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Equifax, one of the three main credit bureaus in the U.S., was hit by a massive data security breach in the Summer of 2017 that affected 145.5 million U.S. consumers. Hackers gained access to names, Social Security numbers, birth dates, credit card numbers, addresses and driver’s license numbers. In our updated Equifax reviews, we’ll give you the lowdown on the breach and tell you how you can protect your credit now and in the future.
About the Equifax Data Breach
Criminal hackers infiltrated Equifax servers between mid-May and July 2017 and gained unauthorized access to the personal information of 44% of the U.S. population. Equifax learned of the breach on July 29, 2017, but didn’t publicly announce it until September 7. What’s worse, Equifax admitted to knowing about the security flaw a full two months before hackers broke in.
On August 2, Equifax contacted Mandiant, a professional cybersecurity firm, to help them determine the exact affected data. The firm found that a series of breaches had occurred from May 13 through July 30, 2017. These breaches compromised the personal data of 143 million consumers (now estimates are at 145.5 million) and allowed hackers access to the credit-card data of 209,000 people.
In the aftermath, two senior computer security executives at Equifax retired, followed by its CEO, Richard Smith. Members of Congress requested a timeline of the breach as well as Equifax’s detailed efforts to limit the harm to consumers. On Oct. 2, Smith testified before the House Digital Commerce and Consumer Protection subcommittee admitting that “mistakes were made.”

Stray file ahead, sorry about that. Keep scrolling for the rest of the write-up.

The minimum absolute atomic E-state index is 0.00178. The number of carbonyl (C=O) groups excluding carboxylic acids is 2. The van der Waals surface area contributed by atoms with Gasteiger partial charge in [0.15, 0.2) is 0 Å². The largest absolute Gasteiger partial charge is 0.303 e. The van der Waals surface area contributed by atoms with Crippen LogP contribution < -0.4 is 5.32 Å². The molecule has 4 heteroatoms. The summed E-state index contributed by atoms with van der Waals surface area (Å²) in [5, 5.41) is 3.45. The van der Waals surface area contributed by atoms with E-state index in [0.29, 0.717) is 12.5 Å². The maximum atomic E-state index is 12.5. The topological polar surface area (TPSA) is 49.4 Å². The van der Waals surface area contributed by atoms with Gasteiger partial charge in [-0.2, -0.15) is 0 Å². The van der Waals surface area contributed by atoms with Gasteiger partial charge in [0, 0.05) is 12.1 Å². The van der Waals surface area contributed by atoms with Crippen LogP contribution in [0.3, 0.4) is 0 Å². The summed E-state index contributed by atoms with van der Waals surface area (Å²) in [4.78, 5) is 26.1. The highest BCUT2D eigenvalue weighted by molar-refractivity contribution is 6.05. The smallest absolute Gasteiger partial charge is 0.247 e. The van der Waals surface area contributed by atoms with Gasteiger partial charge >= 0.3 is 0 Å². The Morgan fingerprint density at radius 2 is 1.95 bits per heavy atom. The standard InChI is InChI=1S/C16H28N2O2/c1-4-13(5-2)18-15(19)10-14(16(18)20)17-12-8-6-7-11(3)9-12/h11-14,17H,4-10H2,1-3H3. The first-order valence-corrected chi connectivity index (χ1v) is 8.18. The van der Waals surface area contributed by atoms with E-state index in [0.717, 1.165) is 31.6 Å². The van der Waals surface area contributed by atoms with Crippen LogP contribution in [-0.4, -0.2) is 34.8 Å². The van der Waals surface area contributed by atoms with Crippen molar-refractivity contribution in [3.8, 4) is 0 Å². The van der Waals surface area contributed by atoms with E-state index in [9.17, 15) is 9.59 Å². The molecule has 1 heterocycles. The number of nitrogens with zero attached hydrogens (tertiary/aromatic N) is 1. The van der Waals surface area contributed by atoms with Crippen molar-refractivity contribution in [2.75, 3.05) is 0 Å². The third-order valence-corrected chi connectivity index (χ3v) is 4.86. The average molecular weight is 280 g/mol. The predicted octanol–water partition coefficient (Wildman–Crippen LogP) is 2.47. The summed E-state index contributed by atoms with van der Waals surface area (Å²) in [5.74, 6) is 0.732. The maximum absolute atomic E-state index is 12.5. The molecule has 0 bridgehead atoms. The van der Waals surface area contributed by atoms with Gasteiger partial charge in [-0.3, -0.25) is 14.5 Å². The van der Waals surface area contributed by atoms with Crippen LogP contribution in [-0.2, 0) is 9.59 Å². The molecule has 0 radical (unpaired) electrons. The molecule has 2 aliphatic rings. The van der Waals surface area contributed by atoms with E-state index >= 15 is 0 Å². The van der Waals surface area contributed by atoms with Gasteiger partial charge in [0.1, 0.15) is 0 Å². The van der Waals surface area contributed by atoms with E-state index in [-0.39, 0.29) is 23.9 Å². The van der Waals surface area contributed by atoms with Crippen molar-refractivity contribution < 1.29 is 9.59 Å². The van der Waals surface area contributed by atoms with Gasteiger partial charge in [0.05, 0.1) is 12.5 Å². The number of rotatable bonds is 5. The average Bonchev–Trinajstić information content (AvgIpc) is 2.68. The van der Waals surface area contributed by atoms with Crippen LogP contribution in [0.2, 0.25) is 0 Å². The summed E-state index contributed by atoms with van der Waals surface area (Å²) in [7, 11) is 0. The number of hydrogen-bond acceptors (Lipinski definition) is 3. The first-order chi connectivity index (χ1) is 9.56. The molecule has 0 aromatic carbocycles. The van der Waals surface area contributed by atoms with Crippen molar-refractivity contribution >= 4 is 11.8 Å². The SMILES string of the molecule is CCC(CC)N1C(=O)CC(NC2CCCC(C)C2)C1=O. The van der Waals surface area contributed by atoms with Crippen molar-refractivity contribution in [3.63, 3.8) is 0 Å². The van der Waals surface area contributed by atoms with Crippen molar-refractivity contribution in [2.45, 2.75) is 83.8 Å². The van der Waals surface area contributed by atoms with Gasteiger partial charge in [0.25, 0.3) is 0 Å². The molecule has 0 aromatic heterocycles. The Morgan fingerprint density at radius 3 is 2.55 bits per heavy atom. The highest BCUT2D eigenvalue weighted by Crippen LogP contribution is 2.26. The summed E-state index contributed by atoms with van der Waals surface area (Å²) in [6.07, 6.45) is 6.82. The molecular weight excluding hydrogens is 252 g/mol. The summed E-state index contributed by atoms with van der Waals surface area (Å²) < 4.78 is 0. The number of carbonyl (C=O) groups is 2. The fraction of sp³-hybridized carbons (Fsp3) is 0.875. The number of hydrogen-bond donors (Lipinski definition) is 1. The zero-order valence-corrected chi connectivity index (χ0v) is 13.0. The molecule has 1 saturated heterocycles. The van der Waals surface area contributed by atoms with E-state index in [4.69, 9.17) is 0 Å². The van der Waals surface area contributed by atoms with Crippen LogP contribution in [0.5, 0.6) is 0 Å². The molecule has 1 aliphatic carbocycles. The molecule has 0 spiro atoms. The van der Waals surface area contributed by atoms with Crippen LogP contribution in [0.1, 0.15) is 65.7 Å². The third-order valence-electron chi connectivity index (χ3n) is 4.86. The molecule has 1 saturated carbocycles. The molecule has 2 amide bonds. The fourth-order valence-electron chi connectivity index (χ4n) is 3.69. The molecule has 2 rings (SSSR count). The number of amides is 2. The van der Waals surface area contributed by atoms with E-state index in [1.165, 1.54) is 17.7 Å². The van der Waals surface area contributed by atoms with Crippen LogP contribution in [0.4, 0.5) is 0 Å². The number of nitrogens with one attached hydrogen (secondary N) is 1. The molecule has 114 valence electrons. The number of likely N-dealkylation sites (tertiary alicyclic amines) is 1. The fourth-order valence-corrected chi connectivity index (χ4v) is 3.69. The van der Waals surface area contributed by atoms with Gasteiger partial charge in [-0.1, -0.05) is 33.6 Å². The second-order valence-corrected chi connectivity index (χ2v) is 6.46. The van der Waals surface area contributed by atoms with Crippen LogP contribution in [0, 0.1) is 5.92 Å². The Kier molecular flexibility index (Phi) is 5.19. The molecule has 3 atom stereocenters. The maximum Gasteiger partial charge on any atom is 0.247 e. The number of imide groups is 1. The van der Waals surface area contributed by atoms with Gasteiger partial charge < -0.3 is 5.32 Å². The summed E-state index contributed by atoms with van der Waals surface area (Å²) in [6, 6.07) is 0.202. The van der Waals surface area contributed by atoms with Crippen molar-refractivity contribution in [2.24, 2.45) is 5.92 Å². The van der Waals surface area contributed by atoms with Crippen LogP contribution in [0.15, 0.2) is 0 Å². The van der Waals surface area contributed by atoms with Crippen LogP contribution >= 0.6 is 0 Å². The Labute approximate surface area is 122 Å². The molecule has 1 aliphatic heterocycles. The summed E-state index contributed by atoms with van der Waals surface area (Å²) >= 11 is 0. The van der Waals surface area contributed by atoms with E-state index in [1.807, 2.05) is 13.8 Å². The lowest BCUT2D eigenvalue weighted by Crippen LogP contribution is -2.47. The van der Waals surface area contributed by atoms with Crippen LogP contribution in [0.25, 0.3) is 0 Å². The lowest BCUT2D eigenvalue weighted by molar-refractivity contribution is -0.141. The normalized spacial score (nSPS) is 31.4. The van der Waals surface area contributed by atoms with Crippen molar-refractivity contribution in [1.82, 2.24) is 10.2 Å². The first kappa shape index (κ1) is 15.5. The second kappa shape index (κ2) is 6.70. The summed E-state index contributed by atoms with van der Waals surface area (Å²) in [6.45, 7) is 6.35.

The Science Behind the Hack
The video below is a must-watch if you’ve been wondering how hackers got into Equifax’s servers.
What Is Equifax Doing for Consumers?
As part of its regular services, the company gives you the option of placing an initial 90-day Equifax fraud alert on your credit file. You can also place an Equifax security freeze on your credit file. This means that third parties can’t access your Equifax credit report, making it difficult for identity thieves to open accounts in your name.
Equifax is also offering a free identity theft protection and credit file monitoring product, called TrustedID Premier, through January 31, 2018. But we advise extreme caution in trusting an Equifax-owned product at this time. Signing up for TrustedID requires you to submit your Social Security number, date of birth, and other personal information. If you’re still interested, TrustedID Premier includes:
- 3-Bureau Credit File Monitoring: Credit file monitoring and automated alerts of key changes to your Equifax, Experian, and TransUnion credit files.
- Equifax Credit Report Lock: Allows you to prevent access to your Equifax credit report by third parties, with certain exceptions.
- Social Security Number Scanning: Searches suspicious websites for your Social Security number.
- Equifax Credit Report: A copy of your Equifax Credit Report.
- $1 Million Identity Theft Insurance: Helps pay for certain out-of-pocket expenses if you’re a victim of identity theft.
Alternatives to Protect Your Credit
If you’re worried that thieves have stolen your identity, you should consider getting a credit freeze on your Experian and TransUnion credit files in addition to your Equifax file. This restricts other parties from accessing your credit reports. Read our guide on how to freeze your credit report to learn more and to determine whether this is the best option for you. We also recommend investing in a reputable credit monitoring service to protect your credit. Be sure to check out our reviews of the best credit monitoring services, which take the hassle out of monitoring your credit.
What experiences have you had with Equifax?